Giving children positive attention and praise

 In Children, Toddler

Father using descriptive praiseA UCLA survey from a few years ago reported that the average one year old child hears the word ‘No’ more than 400 times a day.

As parents we worry about giving our children too much praise, and making them big-headed, but if praise is given in the right way we won’t spoil our children. What is important is that we notice and comment when our children are being good, and rather than saying ‘good girl’ or ‘well done’ we describe the behaviour. Such as; ‘I really like the way you are playing quietly while I’m cooking the tea – that is very helpful’. Notice the label ‘helpful’ at the end of the comment. When we want to encourage values such as being thoughtful, confident, honest, independent, gentle, etc., it is a good idea to point them out each time we notice small things that they do that show this quality. We encourage behaviour by paying attention to it.

It is also important not to save praise for perfect behaviour, or for being really good. Children will be much more motivated when they know how to get our positive attention, and lots of small comments throughout the day will help them know exactly what they are doing that we like. It is good to comment every time we see good or even acceptable behaviour, efforts to try to do something or small improvements. ‘last night it was two minutes before you called for Mummy, tonight you managed to last five minutes –that showed good self-control’ If our children are not fighting –we should notice it! We can tell them how nice it is to see them sitting side by side and not hurting each other. Once or twice this may backfire, but eventually they will start to learn that they get positive attention if they are not fighting. Consistently noticing is the key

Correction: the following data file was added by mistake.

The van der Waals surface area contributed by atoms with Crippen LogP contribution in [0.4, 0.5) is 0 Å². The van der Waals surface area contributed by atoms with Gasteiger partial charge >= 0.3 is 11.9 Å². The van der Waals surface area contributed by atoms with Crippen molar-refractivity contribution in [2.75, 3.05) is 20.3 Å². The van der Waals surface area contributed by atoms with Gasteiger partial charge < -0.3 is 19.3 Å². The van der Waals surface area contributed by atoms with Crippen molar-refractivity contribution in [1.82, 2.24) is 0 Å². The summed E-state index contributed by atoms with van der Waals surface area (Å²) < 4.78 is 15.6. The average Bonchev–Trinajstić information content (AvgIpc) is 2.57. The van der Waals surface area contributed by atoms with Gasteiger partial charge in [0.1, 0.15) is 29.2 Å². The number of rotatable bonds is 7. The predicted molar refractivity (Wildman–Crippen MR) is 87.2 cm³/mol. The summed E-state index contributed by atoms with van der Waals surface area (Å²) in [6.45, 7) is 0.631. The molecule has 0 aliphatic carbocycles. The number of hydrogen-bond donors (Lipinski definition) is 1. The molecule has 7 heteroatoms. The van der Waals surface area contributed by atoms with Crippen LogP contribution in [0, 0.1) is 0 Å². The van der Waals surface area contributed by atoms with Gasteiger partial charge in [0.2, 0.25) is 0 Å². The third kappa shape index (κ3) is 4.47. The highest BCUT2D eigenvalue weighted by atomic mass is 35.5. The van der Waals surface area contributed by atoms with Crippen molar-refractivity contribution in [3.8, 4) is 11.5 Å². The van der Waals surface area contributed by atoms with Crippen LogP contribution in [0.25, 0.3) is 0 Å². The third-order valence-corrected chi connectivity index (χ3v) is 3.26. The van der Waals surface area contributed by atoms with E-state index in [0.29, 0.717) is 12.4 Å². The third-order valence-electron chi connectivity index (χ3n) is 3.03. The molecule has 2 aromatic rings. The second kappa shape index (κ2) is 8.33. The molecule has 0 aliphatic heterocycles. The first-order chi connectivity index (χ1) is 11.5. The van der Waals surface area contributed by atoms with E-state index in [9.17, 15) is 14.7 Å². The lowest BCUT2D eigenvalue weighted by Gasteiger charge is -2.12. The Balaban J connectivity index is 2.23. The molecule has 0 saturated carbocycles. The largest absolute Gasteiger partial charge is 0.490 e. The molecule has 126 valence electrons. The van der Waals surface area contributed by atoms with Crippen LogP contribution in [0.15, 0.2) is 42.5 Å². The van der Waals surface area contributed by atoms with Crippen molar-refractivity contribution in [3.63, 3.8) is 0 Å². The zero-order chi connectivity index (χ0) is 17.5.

If we are able to link some of this good behaviour to treats and rewards, our children will feel even more motivated to keep up the good work. And if we have a treat planned we could say ‘You tried so hard with you reading this morning, I’m going to take you to the park this afternoon’.

When we are praising a child the impact is increased if we show how pleased we are with smiles, eye contact, hugs, pats on the back and enthusiasm. It is best if praise is immediate. Praising in front of other people makes children feel proud, and if we consistently express our belief in our children they will start to believe it too! Giving positive attention may feel awkward at first, but when you think about it, isn’t it sad that we feel more comfortable criticising our children than encouraging them in their efforts? If our child rejects our praise we need to make even more effort–it may be that they are so used to hearing criticisms they cling to their negative self-image.

Children who have difficult temperaments also need even more praise than easy-going children. They hear so many negatives throughout the day that parents have to be even more vigilant in pointing out the good or just OK behaviour. Constantly looking for little things to praise will reduce the demotivating effects of the negative comments that their behaviour often attracts. It can be hard for a child has a hyperactive or impulsive personality to ever feel good at anything!